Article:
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Gloucestershire Area Guide

Gloucestershire area guide | Taylors estate agents

Gloucestershire (abbreviated Glos) is a county in southwest England. Its county town, the city of Gloucester, hosts about 110, 000 residents. Its Roman foundations, Victorian docklands, splendid Norman cathedral (used for scenes in Harry Potter films) and bustling city centre make it one of England 's top ten historic cities. Elsewhere, the county hosts the Forest of Dean, some of the Cotswold Hills, and part of the River Severn valley. The area’s several royal residences include Highgrove House and Gatcombe Park.

Gloucestershire borders Herefordshire, Worcestershire, Warwickshire, Oxfordshire, Wiltshire, Bristol, Somerset and the Welsh county of Monmouthshire. The county’s other principal towns include its largest settlement – Cheltenham – as well as Cirencester, Stroud, and Tewkesbury.

The county is mentioned in the Anglo-Saxon Chronicle of the 10th century. However, the two most notable contemporary accounts of childhood in rural Gloucestershire are Laurie Lee's Cider With Rosie and Winifred Foley's A Child in the Forest. In 2007, Gloucestershire suffered the worst flooding in recorded British history. The RAF conducted its largest-ever peacetime domestic operation to rescue residents. The county recovered rapidly, investing in attracting tourists to visit its many sites.

The famous Gloucestershire Old Spots pig is historically associated with the county. The rare Gloucester cattle breed can still be found in and around the area, recognisable by the white stripes running down its back. These pigs produce milk for both Single Gloucester and Double Gloucester cheeses.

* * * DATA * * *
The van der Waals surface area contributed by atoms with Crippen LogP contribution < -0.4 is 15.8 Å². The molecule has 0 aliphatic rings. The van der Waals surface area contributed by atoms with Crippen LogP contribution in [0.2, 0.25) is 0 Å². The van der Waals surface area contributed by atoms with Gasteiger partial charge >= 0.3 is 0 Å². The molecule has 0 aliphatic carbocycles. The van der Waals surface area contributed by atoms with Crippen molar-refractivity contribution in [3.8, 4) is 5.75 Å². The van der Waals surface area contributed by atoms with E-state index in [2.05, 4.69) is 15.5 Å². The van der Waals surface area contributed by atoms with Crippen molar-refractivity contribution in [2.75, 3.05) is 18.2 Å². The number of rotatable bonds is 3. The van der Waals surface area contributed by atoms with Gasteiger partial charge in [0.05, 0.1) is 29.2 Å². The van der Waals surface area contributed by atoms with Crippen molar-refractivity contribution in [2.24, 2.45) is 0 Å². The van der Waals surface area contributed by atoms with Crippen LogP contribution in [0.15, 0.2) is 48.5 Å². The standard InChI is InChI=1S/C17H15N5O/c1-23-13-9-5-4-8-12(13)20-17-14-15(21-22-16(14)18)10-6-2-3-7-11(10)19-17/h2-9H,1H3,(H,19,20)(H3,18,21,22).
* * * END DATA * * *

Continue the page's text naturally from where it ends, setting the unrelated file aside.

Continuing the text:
Transport Links

Road: The M4 and M40 motorways provide easy access to the major regional and national road networks. The M5 is a direct link to Birmingham, England's North Country, Devon and Cornwall. The A38 is another major route. (The Severn Bridges themselves are also major landmarks.)

Air: Birmingham Airport is best for travelling to Gloucestershire and the Cotswolds. Of London’s airports, the region has best access to Heathrow.

Bus: The National Express network runs routes to Gloucestershire from London’s Victoria Coach Station. The main bus stations in Gloucestershire are at Cheltenham, Gloucester and Stroud.

Rail: At the heart of the British Rail network, Gloucestershire provides mainline routes to London, the Midlands and the north and southwest. There’s also direct links to both Heathrow and Birmingham airports. The county’s main stations are at Cam and Dursley, Cheltenham, Gloucester, Kemble, Moreton-in-Marsh, Stonehouse and Stroud. Trains from London depart from Paddington Station.

Cycle: There are several cycle routes around Gloucester; and also to both Cheltenham and Bristol. 

Property Intelligence

The Daily Telegraph commended the county’s largest town thus:“Excellent schooling, low crime rates, a thriving sporting culture and a bustling town centre all make Cheltenham a natural place for families with children.” It highlighted the lido and “delightful Pittville Park” as being deservedly popular. It also mentioned that house prices increase the further away you move from the centre.

Gloucester is second to the strong Cheltenham scene, but the city’s housing market is doing well, due to recent investment in the docks. The area’s Victorian warehouses are being converted into riverside apartments, thereby pushing prices up. Elsewhere, Gloucester Docks is a collection of new builds designed to complement the nearby Grade II listed warehouses. If you don’t want to live in the city, a good selection of family homes on the outskirts includes newly built houses as well as older properties.